Returns true if any implicit commands are executed, nil if not. Implicit commands can only be attempted if allowImplicit is true; if this is nil, a precondition must simply fail (by displaying an appropriate failure report and using 'exit') without attempting an implicit command if its assertion does not hold.
The generic actions defined in the library are always subclassed by language-specific library modules, because the language modules have to define the grammar rules for the verbs - we can't define the grammar rules generically because the verbs wouldn't be reusable for non-English translations if we did. As a result, library code referring to one of the library verbs by name, say TakeAction, doesn't get a language-specific subclass of the verb, but just gets the language-independent base class.
However, to make full use of an Action object in a recursive command, we do need a final language-specific subclass - without this, we won't be able to generate text describing the command, for example. This method bridges this gap by finding a suitable language-specific subclass of the given action, then creating an instance of that subclass rather than an instance of the base class.
By default, we'll take any subclass of this action that is itself a class. However, if any subclass has the property defaultForRecursion set to true, we'll use that class specifically - this lets the language module designate a particular subclass to use as the default for recursive commands, which might be desirable in cases where the language module defines more than one subclass of an action.
Subclasses generally won't override this method, but will instead override the methods that implement the individual steps in the execution sequence.
Intransitive actions must do all of their work in this routine. In most cases, transitive actions will delegate processing to one or more of the objects involved in the command - for example, most single-object commands will call a method in the direct object to carry out the command.
This is the typical way that we disambiguate a list of objects, but this is merely a service routine, so individual actions can choose to use this or other mechanisms as appropriate.
Actions of two or more objects should set this if possible to the resolved object list for the previous noun phrase, as a ResolveInfo list.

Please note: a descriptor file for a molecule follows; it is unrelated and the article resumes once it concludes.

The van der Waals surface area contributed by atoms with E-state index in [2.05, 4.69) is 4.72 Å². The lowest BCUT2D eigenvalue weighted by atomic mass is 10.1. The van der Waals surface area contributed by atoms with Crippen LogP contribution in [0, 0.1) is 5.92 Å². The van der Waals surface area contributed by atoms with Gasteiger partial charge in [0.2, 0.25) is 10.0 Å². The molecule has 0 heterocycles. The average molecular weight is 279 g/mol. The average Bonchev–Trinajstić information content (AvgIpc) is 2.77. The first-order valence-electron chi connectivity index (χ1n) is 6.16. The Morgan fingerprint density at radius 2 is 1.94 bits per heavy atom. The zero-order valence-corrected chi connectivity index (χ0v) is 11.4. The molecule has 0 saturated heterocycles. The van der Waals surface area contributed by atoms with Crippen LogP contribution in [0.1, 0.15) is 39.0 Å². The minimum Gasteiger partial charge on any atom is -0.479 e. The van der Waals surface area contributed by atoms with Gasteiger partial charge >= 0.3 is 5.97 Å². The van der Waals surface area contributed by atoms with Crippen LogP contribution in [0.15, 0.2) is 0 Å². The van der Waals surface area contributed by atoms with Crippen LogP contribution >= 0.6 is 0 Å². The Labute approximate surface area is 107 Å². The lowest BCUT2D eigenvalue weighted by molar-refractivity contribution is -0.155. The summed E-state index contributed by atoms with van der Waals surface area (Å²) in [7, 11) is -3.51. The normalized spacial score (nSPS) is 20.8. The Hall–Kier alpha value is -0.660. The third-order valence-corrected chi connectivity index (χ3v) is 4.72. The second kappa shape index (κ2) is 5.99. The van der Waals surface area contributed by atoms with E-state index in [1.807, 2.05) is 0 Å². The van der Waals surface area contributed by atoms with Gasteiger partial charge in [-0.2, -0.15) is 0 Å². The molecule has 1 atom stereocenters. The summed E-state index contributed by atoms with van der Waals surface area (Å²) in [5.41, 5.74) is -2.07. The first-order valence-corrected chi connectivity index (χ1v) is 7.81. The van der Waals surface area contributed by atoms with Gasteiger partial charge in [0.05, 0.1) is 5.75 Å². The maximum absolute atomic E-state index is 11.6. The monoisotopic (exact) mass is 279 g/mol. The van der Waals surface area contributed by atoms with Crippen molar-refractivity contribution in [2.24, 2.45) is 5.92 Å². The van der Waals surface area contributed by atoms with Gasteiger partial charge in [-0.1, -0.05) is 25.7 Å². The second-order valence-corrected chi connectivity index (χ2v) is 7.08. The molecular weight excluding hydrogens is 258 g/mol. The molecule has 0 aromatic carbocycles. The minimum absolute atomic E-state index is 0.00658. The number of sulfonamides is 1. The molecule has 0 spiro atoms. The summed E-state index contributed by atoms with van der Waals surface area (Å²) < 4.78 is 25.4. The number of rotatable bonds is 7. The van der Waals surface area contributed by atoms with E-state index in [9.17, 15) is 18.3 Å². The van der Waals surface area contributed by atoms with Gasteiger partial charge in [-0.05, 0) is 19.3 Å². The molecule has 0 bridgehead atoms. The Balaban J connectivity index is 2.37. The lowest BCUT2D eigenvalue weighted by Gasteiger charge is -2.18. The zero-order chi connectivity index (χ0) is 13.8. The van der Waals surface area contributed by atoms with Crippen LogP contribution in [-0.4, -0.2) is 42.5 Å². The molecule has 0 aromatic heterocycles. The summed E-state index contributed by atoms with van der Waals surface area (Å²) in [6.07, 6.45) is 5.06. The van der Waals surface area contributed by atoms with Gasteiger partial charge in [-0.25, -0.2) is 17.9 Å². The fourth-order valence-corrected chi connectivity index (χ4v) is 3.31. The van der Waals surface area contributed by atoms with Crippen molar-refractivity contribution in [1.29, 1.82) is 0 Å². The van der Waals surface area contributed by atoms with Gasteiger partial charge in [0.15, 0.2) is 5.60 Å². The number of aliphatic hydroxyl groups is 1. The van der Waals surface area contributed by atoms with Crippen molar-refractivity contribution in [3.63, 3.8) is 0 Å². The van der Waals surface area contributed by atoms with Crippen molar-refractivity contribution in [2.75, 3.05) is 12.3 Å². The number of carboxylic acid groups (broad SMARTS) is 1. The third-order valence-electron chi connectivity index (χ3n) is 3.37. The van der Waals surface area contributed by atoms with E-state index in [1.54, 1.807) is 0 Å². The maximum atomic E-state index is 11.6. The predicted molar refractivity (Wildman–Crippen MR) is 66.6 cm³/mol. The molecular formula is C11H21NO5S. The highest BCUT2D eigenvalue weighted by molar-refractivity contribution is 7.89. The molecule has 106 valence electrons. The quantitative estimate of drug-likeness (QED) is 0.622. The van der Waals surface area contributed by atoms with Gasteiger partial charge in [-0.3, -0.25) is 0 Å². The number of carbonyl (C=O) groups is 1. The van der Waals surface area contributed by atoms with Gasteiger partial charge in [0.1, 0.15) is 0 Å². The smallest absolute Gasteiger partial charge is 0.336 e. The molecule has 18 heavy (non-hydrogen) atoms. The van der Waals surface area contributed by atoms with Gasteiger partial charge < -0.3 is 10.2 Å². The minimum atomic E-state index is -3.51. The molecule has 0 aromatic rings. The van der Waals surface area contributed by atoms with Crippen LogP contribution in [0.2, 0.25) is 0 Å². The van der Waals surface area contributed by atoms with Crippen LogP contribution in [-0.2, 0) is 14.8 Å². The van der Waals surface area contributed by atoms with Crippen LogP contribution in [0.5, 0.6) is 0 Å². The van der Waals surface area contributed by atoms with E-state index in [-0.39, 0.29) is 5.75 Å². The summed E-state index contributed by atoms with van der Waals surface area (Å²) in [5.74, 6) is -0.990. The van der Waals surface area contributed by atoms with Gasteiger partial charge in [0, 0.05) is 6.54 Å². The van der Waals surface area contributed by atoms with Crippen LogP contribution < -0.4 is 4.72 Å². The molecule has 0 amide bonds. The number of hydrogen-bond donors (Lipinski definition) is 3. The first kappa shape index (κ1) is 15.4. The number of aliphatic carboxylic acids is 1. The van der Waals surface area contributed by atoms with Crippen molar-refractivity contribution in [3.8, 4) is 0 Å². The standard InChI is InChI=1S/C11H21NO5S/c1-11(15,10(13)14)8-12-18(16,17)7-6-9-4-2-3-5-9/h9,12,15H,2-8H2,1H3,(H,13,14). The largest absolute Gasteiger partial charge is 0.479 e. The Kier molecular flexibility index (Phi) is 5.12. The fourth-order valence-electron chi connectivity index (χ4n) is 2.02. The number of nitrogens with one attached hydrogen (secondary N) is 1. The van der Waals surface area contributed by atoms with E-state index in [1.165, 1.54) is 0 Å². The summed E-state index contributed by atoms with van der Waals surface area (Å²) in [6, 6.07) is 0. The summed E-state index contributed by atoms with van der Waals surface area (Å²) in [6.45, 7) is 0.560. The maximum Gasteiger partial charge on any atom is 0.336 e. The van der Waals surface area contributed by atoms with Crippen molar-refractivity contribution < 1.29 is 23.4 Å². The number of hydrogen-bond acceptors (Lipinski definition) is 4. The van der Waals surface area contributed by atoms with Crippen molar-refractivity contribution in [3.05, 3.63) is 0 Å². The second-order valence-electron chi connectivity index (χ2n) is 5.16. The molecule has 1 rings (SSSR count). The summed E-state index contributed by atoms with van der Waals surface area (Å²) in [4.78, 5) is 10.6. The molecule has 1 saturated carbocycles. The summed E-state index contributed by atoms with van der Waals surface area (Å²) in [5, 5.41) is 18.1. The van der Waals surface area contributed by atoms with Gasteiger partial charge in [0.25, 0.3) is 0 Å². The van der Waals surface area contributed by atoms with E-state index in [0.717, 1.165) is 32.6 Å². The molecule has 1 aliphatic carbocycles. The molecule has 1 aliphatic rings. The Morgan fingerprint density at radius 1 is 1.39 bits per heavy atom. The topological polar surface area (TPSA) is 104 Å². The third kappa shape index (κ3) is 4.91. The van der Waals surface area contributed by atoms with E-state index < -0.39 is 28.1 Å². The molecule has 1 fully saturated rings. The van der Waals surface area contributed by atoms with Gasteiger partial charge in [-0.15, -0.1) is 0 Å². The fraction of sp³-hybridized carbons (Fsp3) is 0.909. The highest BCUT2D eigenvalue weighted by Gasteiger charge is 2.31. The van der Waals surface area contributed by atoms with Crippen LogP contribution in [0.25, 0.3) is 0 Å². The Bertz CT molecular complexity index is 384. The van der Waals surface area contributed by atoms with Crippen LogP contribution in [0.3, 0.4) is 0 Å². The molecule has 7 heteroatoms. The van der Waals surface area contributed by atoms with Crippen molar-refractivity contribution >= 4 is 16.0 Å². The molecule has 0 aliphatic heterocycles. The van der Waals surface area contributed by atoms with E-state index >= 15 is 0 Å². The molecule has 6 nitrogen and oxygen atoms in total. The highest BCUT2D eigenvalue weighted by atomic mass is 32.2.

The tricky part is that some actions will resolve noun phrases in a different order than they appear in the actual command grammar; similarly, it's also possible that some non-English languages use cataphoric pronouns (i.e., pronouns that refer to noun phrases that appear later in the sentence). To allow for these cases, return an empty list here if a binding is grammatically possible but not yet available because of the resolution order, and note internally that the parser asked us for an anaphoric binding. Afterwards, the action's resolver method must go back and perform *another* resolve pass on the noun phrase production that requested the anaphor binding.
'typ' is the PronounType specifier for the corresponding ordinary pronoun. For 'himself', for example, typ will be PronounHim.
By default, an action has no objects roles at all, so we'll just return an empty list.
For example, if the player typed PUT BOOK AND PENCIL IN BOX, the canonical phrasing we return would be "put (dobj) in (iobj)".
This comes in two forms: if the context indicates we're only attempting the action, we'll return an infinitive phrase ("open the box") for use in a larger participle phrase describing the attempt ("trying to..."). Otherwise, we'll be describing the action as actually having been performed, so we'll return a present participle phrase ("opening the box").
It's important to note that an implied action does NOT count as a nested or replacement action for the purposes of this method. That is, if a command A triggers an implied action B, which triggers a nested action C, and then after that command A itself triggers a nested action D, then
A.getOriginalAction -> A
B.getOriginalAction -> B (B is implied, not nested)
C.getOriginalAction -> C (C is nested within B)
D.getOriginalAction -> A (D is nested within A)
The purpose of the original action is to tell us, mainly for reporting purposes, what we're really trying to do with the action. This allows reports to hide the internal details of how the action is carried out, and instead say what the action was meant to do from the player's perspective.
Language libraries must override this to return the original match tree object if Actions are separate from predicate match trees.
(The 'predicate' is simply the grammar match tree object for the entire verb phrase from the player's actual command entry text that matched this Action. For example, in "BOB, TAKE BOX", the predicate is the match tree for the "TAKE BOX" part. In "BOB, TAKE BOX AND GO NORTH", the predicate for the Take action is still the "TAKE BOX" part. For "BOB, TAKE BOX AND BOOK AND GO NORTH", the predicate for the Take action is "TAKE BOX AND BOOK" - the full verb phrase includes any multiple-object lists in the original command.)
For example, for the verb UNLOCK <dobj> WITH <iobj>, if the unknown is the direct object, the phrase we'd return would be "unlock": this would plug into contexts such as "what do you want to unlock." If the indirect object is the unknown for the same verb, the phrase would be "unlock it with", which would plug in as "what do you want to unlock it with".
Note that we are NOT to include the infinitive complementizer (i.e., "to") as part of the phrase we generate, since the complementizer isn't used in some contexts where the infinitive conjugation is needed (for example, "what should I <infinitive>").